Once the retaining screws have been removed, rotate the dust shield on the hub, so that the caliper clearance cutaway portion is accessible.  Cut the mounting flange at either end of the cutaway portion of the dust shield, using a power cutoff wheel. Remove the cut portion of the mounting flange, and slide the dust shield off of the hub. The dust shield does not need to be retained.

I used a pair of metal sheers.  Get a good grip on the thinnest point (the spot where the cutter is) and twist hard, it should break and you can continue twisting until enough is out of the way to remove the dust cover.

 

 

Step 6: install supra rotors, calipers and pads

Place the rotors on the hub.  Use the 2 17mm bolts to secure the supra TT caliper onto the mounting points and torque to 55 ft lbs  Do not touch pad surface, clean rotors and pads with brake clean before installation (clean rotors after to remove oils from hands).

Make sure you install the pads so they are facing the rotor surface (yes people install them backwards)



for more diagrams and tech info http://www.lexus.australia.as/technical_pages/soarer_high_performance_brake_upgrade.htm

Step 7: SS Line Install

Install the caliper end of the stainless steel brake line by first placing a copper crush washer on either side of the banjo fitting, then inserting the banjo bolt into the caliper.

Insert the stainless steel brake line fitting through the chassis bracket, then reinstall the brake line retaining clip, ensuring that the prongs on the clip seat firmly into the grooves on the brake line fitting.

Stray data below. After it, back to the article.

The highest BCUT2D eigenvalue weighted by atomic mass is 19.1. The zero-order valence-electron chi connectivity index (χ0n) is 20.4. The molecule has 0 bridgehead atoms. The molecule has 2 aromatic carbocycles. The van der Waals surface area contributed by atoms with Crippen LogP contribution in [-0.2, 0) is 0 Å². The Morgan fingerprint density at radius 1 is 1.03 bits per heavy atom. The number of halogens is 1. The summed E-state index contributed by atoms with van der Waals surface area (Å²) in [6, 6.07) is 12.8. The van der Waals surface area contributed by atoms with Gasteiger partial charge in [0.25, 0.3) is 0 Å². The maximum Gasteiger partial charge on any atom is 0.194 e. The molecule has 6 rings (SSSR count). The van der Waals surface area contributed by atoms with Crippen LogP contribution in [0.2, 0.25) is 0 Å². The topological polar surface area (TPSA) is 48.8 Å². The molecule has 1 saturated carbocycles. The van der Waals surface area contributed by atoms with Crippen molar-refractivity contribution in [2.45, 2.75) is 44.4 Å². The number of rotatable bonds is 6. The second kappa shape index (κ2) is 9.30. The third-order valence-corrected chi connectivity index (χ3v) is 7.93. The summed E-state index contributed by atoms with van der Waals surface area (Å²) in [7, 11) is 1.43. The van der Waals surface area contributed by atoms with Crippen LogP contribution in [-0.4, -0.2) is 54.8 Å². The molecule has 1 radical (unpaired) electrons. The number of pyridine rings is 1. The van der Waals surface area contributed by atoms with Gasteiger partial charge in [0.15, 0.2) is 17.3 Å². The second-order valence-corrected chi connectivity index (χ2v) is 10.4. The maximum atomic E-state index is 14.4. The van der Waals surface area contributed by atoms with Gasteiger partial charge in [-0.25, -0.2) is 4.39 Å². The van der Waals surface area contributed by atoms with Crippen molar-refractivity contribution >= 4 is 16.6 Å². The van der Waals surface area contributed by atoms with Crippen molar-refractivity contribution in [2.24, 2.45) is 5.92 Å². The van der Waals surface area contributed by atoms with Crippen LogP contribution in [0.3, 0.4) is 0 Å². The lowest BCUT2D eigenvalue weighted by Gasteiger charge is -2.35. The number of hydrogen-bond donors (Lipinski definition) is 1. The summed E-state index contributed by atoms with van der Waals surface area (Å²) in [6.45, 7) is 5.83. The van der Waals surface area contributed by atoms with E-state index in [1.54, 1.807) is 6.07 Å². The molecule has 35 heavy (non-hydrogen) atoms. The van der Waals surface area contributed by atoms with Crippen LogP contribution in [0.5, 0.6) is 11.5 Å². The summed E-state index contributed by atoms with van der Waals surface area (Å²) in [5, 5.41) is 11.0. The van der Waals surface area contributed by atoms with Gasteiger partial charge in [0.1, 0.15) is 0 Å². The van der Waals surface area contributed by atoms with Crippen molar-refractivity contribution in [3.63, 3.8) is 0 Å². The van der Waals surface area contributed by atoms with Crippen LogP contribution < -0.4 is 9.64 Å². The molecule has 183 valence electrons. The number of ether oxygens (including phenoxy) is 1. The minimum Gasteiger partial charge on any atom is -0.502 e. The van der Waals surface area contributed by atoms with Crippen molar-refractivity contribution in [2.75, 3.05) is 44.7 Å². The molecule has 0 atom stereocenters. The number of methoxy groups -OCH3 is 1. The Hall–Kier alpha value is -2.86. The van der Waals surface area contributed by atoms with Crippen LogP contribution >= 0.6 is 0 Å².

Use a mallet to gently tap the retaining clip into place.

The brake line should form an S-curve as shown.

Remove the rubber cap from the chassis hard line, and screw the hard line fitting into the brake line fitting by hand for a few turns, to ensure that it is properly engaged.

Tighten the hard line fitting, using a 10mm wrench.

After securing the brake line, turn the wheels lock-to-lock, to ensure that the brake line is not binding in any way, nor interfering with any suspension component, including the CV boot and axle/drive shaft.

Step 8: Bleed brakes

Complete the installation on both sides of the vehicle before bleeding the system.

Warning: Double-check that the stainless steel brake lines you’ve just installed are not binding in any way, nor interfering with any suspension component, including the CV boot and the axle/drive shaft. Adjust each line, if necessary, by loosening the banjo bolt, and realigning the brake line, or by loosening the inboard end of the line, and slightly re-clocking the fitting.

Note: The calipers and lines will need to fill with fluid, quickly draining the master cylinder reservoir. Keep a close watch on the fluid level when initially bleeding the system. Do not allow the master cylinder reservoir to run dry, and to draw in air. Doing so may result in the brake system needing to be serviced by a certified brake technician.